Growing up different in a small town created some rough times for the 2008 OHS graduate but David Soria, owner of the David Allen salon in Oakdale, is proving that different can be fabulous.
A single thread of string - that's all local aesthetician Patty Lopez needs to transform even the most unruly '70s style eyebrows into perfectly manicured works of art and her clients adore her not only for her talent, but for her heart.
The new owners of the Sno-White Drive In are hoping to restore all that was great about the Oakdale landmark diner starting with the food.
El Charro Rubio Talabarteria is relatively new to Oakdale, but its owner is a life-long leather craftsman. Jorge Rubio hand crafts leather saddles, gun holsters, and just about any other leather work imaginable. He also tools and sews intricate designs into many of his works. Rubio has been working with leather most of his life, and he now owns Charro Rubio Leather Works in downtown Oakdale, off South Yosemite Avenue.
This week's business to be featured in the Leader's community-centric "A Business Minute" is Sue and Rhonda Wall design, owned by artists Sue Oler and Rhonda Darling McDonald. Get to know what makes Oakdale businesses special.
For parents operating on a tight budget - or maybe just enjoy a bargain - the newest clothing retailer in Oakdale should be right up their alley.
After 26 years of owning a successful dental practice in Manteca, married dental duo Mary Richmond and Rafael Cardenas retired and settled into a peaceful, relaxing retirement that didn't include hectic day schedules, 80-hour weeks, and meals that consisted of hastily gulped breakfasts and dinners shoved down their throats so they could rush to the next item on their very long, very important to-do lists.
A Business Minute
The first business to be featured in The Leader's newest community-centric "A Business Minute" is Tags Consignment. Get to know what makes Oakdale business special.
With tough economic times in Stanislaus County, many residents are losing their health insurance because of layoffs or benefit reductions. In most instances, that means turning to local clinics for vital health care services.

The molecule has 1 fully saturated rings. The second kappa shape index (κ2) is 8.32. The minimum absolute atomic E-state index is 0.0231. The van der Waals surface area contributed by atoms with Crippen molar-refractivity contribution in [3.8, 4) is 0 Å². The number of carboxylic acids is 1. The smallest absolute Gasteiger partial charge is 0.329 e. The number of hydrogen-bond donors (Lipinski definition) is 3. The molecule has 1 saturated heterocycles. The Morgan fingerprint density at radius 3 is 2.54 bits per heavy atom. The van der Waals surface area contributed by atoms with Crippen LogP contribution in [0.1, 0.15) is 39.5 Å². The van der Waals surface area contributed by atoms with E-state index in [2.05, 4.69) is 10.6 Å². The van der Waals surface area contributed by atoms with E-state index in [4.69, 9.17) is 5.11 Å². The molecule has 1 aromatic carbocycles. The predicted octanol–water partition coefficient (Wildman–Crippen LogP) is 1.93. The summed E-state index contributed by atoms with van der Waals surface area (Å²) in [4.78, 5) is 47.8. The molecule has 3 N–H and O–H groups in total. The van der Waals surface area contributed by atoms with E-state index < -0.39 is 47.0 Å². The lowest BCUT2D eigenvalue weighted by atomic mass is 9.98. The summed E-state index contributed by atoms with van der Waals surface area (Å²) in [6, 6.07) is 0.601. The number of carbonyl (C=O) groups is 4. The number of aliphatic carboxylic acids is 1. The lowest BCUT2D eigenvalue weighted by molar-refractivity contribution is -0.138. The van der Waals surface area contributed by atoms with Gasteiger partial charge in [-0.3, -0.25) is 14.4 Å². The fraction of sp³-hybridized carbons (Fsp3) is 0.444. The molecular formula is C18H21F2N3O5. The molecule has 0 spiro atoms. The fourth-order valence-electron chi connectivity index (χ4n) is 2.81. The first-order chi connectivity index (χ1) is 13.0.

Cristin and Jim McCoy know a thing or two about being judged but they're all about changing people's attitudes and tearing down the stereotypes as the two recently opened a tattoo gallery that's nothing like the ones you see on television. Comfortable and professional, custom photography on the walls, this isn't your run-of-the-mill street shop. The duo are all about the art, not the hype, when it comes to inking someone's skin. Want to know what makes them different? Read all about them and their newest business venture in the next issue of the The ...
Jared Grgich, part owner of the newly opened Grgich Carvery, knows a thing or two about good food, having grown up in the catering business and now he's serving up the family recipes in his hof brau-style eatery.
Chevrolet is back in the game with the recent roll out of their newest innovation on four wheels - the Volt.
One area dentist is redefining the phrase "put your money where your mouth is." The day after Halloween, Nov. 1 from 2 p.m. to 5 p.m., trick-or-treaters can bring their excess candy to Dr. Sceville's office at 1390 West H St., Ste. D and receive $2 per pound (with a five pound limit). Dr. Jody Sceville is leading this anti-decay movement by giving away dollars in exchange for cavity-provoking, unopened candy.
If you've got a crafty streak or enjoy buying hand-made, one-of-a-kind gifts for friends and family, you might want to make a stop at Creative Minds, the newest shop on North Yosemite Avenue.Owned by mother/daughter team Lea and Carolynn Cypert, the idea sprung from Lea's house - literally.The walls lining the building are covered, floor to ceiling in craft materials, all of which came from Lea's personal collection gathered over the years."I had all the materials and I wanted to share," Lea said, whose own personal journey into crafting started when she was 9 ...
Grocery Outlet recently presented Oakdale's Community Sharing with a check for $1149 and a food donation valued at $700. The donations came as a result of the food chain's annual Independence from Hunger program which is hosted every July. This is the second year the local grocer partnered with Community Sharing as a recipient of the program.
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